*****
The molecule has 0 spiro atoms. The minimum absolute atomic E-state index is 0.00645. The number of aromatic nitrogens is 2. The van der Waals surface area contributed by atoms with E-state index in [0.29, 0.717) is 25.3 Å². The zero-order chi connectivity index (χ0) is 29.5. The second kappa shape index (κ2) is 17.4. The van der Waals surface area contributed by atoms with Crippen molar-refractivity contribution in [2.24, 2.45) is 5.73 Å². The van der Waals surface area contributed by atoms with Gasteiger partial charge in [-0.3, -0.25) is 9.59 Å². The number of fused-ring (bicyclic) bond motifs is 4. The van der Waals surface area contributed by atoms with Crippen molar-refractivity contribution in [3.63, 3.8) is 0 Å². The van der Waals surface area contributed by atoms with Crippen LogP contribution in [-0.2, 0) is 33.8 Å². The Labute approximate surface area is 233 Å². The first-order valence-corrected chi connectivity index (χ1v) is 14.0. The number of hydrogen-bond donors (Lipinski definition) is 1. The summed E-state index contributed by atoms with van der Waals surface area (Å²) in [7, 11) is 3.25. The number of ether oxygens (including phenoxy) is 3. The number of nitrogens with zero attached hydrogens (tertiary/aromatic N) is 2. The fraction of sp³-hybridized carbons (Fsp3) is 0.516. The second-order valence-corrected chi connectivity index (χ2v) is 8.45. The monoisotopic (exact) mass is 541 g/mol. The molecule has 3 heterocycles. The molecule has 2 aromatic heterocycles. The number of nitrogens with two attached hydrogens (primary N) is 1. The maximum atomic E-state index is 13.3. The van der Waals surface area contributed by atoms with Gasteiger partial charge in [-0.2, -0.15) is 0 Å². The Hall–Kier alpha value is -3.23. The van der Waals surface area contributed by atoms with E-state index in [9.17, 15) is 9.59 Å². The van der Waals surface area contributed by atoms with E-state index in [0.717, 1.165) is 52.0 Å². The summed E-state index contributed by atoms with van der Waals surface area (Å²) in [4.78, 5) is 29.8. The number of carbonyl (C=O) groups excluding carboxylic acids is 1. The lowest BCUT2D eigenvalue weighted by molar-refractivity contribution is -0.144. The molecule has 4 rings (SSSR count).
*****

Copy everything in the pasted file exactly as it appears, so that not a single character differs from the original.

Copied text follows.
The molecule has 0 spiro atoms. The minimum absolute atomic E-state index is 0.00645. The number of aromatic nitrogens is 2. The van der Waals surface area contributed by atoms with E-state index in [0.29, 0.717) is 25.3 Å². The zero-order chi connectivity index (χ0) is 29.5. The second kappa shape index (κ2) is 17.4. The van der Waals surface area contributed by atoms with Crippen molar-refractivity contribution in [2.24, 2.45) is 5.73 Å². The van der Waals surface area contributed by atoms with Gasteiger partial charge in [-0.3, -0.25) is 9.59 Å². The number of fused-ring (bicyclic) bond motifs is 4. The van der Waals surface area contributed by atoms with Crippen molar-refractivity contribution in [3.63, 3.8) is 0 Å². The van der Waals surface area contributed by atoms with Crippen LogP contribution in [-0.2, 0) is 33.8 Å². The Labute approximate surface area is 233 Å². The first-order valence-corrected chi connectivity index (χ1v) is 14.0. The number of hydrogen-bond donors (Lipinski definition) is 1. The summed E-state index contributed by atoms with van der Waals surface area (Å²) in [7, 11) is 3.25. The number of ether oxygens (including phenoxy) is 3. The number of nitrogens with zero attached hydrogens (tertiary/aromatic N) is 2. The fraction of sp³-hybridized carbons (Fsp3) is 0.516. The second-order valence-corrected chi connectivity index (χ2v) is 8.45. The monoisotopic (exact) mass is 541 g/mol. The molecule has 3 heterocycles. The molecule has 2 aromatic heterocycles. The number of nitrogens with two attached hydrogens (primary N) is 1. The maximum atomic E-state index is 13.3. The van der Waals surface area contributed by atoms with Gasteiger partial charge in [-0.2, -0.15) is 0 Å². The Hall–Kier alpha value is -3.23. The van der Waals surface area contributed by atoms with E-state index in [9.17, 15) is 9.59 Å². The van der Waals surface area contributed by atoms with E-state index in [0.717, 1.165) is 52.0 Å². The summed E-state index contributed by atoms with van der Waals surface area (Å²) in [4.78, 5) is 29.8. The number of carbonyl (C=O) groups excluding carboxylic acids is 1. The lowest BCUT2D eigenvalue weighted by molar-refractivity contribution is -0.144. The molecule has 4 rings (SSSR count).